The cocktail menu from West Bev Consulting (Nora Furst, Stephanie Gonnet, and Christopher Longoria)—with some collaboration from mixologist Varun Sudhakar in Kerala—is a taste journey and ingredient education (do you know what ramacham is, or kokum?). The menu reflects local spirits, along with single malts, gins, and arrack from India. The silky and spiced Clarified Lassi Punch ($18) of rum and scotch has whispers of green cardamom and cayenne, and the Lemon Chili ($17) is an enticing showcase for lemongrass, mint, yellow chartreuse, Thai chili, and gin—both are excellent places to start, while the Jaggery Sour ($18) is how you want to end the night, a frothy number with Brucato Orchard, jaggery, orgeat, lemon, bitters, bourbon, and chocolate shavings. (I feel like it had my name on it.) There are three non-alcoholic cocktails, too, like the Salty City for the lassi lovers (yogurt, cucumber, salt, black garlic, and lemon).
I’m already plotting my return to try more cocktails—I also need to make my way through the wine list by Ceri Smith of Biondivino, with intriguing Italian, Georgian, and French wines on the by-the-glass list, with a number of ciders and co-ferments (like Æblerov’s Okapi 2020, a cider, wine, and beer hybrid). The bottle list also features more than one selection from notable producers; 90 percent of the list is priced at under $100/bottle.
If you follow me on Instagram, you may have already seen my Reel with a look at the jaw-dropping style (designed by Schoos Design). This is the breath of fresh and airy design SF needed. The spacious venue already had soaring ceilings, but it now feels like a coastal getaway, with lots of plants and vines, draped macramé and strands of rope, pottery and baskets, woven and wood chairs, and natural, soothing tones. I love the off-white bases of the dining room tables, and the different environments throughout the 100-seat space.
The bar is huge, with 16 seats stretching the length of the room. It will be great (once again!) to have this as a place to swing by for a cocktail and bite—the bar is open for walk-ins. I also got a sneak peek of the upstairs mezzanine, which will be perfect for private events (40-plus), with its own bar, lush patterns, and fireplace.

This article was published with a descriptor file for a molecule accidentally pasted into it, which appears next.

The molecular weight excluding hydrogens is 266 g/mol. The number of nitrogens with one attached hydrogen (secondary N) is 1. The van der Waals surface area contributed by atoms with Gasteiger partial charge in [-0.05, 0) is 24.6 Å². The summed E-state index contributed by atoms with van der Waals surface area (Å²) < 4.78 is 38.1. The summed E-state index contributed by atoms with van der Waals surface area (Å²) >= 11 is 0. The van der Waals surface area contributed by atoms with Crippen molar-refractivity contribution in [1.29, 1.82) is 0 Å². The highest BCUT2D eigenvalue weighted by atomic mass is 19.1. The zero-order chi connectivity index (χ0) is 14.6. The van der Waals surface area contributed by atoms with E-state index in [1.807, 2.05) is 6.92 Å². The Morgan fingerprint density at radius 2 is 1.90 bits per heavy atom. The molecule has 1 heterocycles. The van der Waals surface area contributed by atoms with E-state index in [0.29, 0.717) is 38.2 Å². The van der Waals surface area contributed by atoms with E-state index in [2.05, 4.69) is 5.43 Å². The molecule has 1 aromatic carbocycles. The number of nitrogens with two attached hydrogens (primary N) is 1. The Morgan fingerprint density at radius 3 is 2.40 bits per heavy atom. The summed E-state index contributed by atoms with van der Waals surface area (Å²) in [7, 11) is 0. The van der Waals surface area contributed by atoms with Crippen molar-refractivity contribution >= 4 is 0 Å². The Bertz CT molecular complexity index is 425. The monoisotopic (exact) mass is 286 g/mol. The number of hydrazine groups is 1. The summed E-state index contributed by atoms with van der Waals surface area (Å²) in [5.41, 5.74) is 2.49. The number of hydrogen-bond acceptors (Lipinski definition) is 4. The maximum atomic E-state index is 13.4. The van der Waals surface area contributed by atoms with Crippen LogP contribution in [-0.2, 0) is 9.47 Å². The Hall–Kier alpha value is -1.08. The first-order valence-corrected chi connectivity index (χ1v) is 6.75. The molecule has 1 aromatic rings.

Hours for now are Tue–Thu 5:30pm–10pm, Fri–Sat 5pm–10pm, Sun 5pm–9pm; brunch will come soon. 1700 Fillmore St. at Post.
Coming Soon: Kiln Restaurant Is Coming to the Former CALA, Tyler Florence Launching a Big FiDi Project
After long wondering what was going to move into the gorgeous CALA space in Hayes Valley, SF Business Times reports a new restaurant called Kiln is opening this summer from Sons & Daughters alums: former house manager Julianna Yang and chef de cuisine John Wesley. They are reportedly receiving investment from Sons & Daughters chef-owner Teague Moriarty (T&M Enterprises LLC), who has stepped away from the S&D kitchen, as I reported in January. Details are slim, but they’re reportedly going to offer a “Northern Californian-style tasting menu.” 149 Fell St. at Franklin.
SF Biz Times also caught the news that Tyler Florence is opening a three-story Wayfare Tavern restaurant project at Pine and Battery in the former Dar Fatma and a GNC store. Details are slim (will it be a duplicate of Wayfare Tavern, and is the original Wayfare closing, eek?) and it seems there will be a Sequoia private event space, and a retail component. Also: “The proposal features outdoor dining under retractable awnings along Pine Street, a bar and ‘Sequoia Rooms’ in the former GNC space.” I will update you when there’s some confirmed information. 221 Pine St. at Battery.